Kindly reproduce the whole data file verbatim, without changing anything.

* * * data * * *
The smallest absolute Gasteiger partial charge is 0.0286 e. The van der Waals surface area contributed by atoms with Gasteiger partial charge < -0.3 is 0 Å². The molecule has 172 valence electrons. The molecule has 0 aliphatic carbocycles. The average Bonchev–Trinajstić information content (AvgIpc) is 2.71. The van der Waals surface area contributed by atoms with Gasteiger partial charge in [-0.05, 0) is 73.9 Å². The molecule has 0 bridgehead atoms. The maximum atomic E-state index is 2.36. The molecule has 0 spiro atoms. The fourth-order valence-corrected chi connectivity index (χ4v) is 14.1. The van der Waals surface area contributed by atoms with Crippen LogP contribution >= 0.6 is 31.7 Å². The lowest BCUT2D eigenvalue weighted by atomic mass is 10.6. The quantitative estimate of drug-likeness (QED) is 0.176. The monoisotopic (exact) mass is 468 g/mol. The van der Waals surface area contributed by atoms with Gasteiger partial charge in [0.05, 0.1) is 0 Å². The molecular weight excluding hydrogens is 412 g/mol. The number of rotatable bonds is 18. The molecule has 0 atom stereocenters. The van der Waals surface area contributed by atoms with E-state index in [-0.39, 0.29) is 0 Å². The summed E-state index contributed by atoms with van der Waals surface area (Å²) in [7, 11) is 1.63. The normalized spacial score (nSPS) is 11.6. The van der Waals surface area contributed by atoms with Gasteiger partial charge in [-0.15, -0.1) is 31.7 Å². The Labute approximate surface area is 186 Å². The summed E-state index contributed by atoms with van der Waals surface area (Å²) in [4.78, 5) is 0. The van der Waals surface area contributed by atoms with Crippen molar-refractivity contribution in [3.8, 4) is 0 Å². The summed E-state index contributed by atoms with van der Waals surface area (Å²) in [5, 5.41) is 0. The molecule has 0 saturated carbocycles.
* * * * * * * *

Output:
The smallest absolute Gasteiger partial charge is 0.0286 e. The van der Waals surface area contributed by atoms with Gasteiger partial charge < -0.3 is 0 Å². The molecule has 172 valence electrons. The molecule has 0 aliphatic carbocycles. The average Bonchev–Trinajstić information content (AvgIpc) is 2.71. The van der Waals surface area contributed by atoms with Gasteiger partial charge in [-0.05, 0) is 73.9 Å². The molecule has 0 bridgehead atoms. The maximum atomic E-state index is 2.36. The molecule has 0 spiro atoms. The fourth-order valence-corrected chi connectivity index (χ4v) is 14.1. The van der Waals surface area contributed by atoms with Crippen LogP contribution >= 0.6 is 31.7 Å². The lowest BCUT2D eigenvalue weighted by atomic mass is 10.6. The quantitative estimate of drug-likeness (QED) is 0.176. The monoisotopic (exact) mass is 468 g/mol. The van der Waals surface area contributed by atoms with Gasteiger partial charge in [0.05, 0.1) is 0 Å². The molecular weight excluding hydrogens is 412 g/mol. The number of rotatable bonds is 18. The molecule has 0 atom stereocenters. The van der Waals surface area contributed by atoms with E-state index in [-0.39, 0.29) is 0 Å². The summed E-state index contributed by atoms with van der Waals surface area (Å²) in [7, 11) is 1.63. The normalized spacial score (nSPS) is 11.6. The van der Waals surface area contributed by atoms with Gasteiger partial charge in [-0.15, -0.1) is 31.7 Å². The Labute approximate surface area is 186 Å². The summed E-state index contributed by atoms with van der Waals surface area (Å²) in [4.78, 5) is 0. The van der Waals surface area contributed by atoms with Crippen molar-refractivity contribution in [3.8, 4) is 0 Å². The summed E-state index contributed by atoms with van der Waals surface area (Å²) in [5, 5.41) is 0. The molecule has 0 saturated carbocycles.